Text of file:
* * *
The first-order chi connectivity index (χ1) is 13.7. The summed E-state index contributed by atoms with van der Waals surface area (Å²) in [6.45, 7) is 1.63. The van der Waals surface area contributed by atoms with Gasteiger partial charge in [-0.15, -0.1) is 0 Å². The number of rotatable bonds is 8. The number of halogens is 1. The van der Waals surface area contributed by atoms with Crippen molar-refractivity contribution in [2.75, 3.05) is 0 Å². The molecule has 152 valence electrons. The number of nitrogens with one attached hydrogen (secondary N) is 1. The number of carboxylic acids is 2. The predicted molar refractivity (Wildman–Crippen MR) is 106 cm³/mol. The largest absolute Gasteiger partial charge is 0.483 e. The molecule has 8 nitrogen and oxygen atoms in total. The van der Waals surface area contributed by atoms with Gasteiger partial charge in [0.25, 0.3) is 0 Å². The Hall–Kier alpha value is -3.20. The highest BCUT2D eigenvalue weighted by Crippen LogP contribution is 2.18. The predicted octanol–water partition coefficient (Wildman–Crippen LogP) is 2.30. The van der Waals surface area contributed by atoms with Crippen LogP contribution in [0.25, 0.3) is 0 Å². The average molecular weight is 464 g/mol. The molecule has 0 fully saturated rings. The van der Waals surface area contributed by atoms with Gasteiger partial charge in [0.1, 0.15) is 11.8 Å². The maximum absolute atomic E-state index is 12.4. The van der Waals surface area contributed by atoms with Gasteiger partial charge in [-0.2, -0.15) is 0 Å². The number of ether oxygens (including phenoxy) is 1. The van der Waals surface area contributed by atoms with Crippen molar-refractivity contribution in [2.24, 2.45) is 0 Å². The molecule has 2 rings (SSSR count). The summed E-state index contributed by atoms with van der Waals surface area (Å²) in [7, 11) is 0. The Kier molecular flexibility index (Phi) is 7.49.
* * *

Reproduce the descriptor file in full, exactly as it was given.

The first-order chi connectivity index (χ1) is 13.7. The summed E-state index contributed by atoms with van der Waals surface area (Å²) in [6.45, 7) is 1.63. The van der Waals surface area contributed by atoms with Gasteiger partial charge in [-0.15, -0.1) is 0 Å². The number of rotatable bonds is 8. The number of halogens is 1. The van der Waals surface area contributed by atoms with Crippen molar-refractivity contribution in [2.75, 3.05) is 0 Å². The molecule has 152 valence electrons. The number of nitrogens with one attached hydrogen (secondary N) is 1. The number of carboxylic acids is 2. The predicted molar refractivity (Wildman–Crippen MR) is 106 cm³/mol. The largest absolute Gasteiger partial charge is 0.483 e. The molecule has 8 nitrogen and oxygen atoms in total. The van der Waals surface area contributed by atoms with Gasteiger partial charge in [0.25, 0.3) is 0 Å². The Hall–Kier alpha value is -3.20. The highest BCUT2D eigenvalue weighted by Crippen LogP contribution is 2.18. The predicted octanol–water partition coefficient (Wildman–Crippen LogP) is 2.30. The van der Waals surface area contributed by atoms with Crippen LogP contribution in [0.25, 0.3) is 0 Å². The average molecular weight is 464 g/mol. The molecule has 0 fully saturated rings. The van der Waals surface area contributed by atoms with Gasteiger partial charge in [0.1, 0.15) is 11.8 Å². The maximum absolute atomic E-state index is 12.4. The van der Waals surface area contributed by atoms with Gasteiger partial charge in [-0.2, -0.15) is 0 Å². The number of ether oxygens (including phenoxy) is 1. The van der Waals surface area contributed by atoms with Crippen molar-refractivity contribution in [2.24, 2.45) is 0 Å². The molecule has 2 rings (SSSR count). The summed E-state index contributed by atoms with van der Waals surface area (Å²) in [7, 11) is 0. The Kier molecular flexibility index (Phi) is 7.49.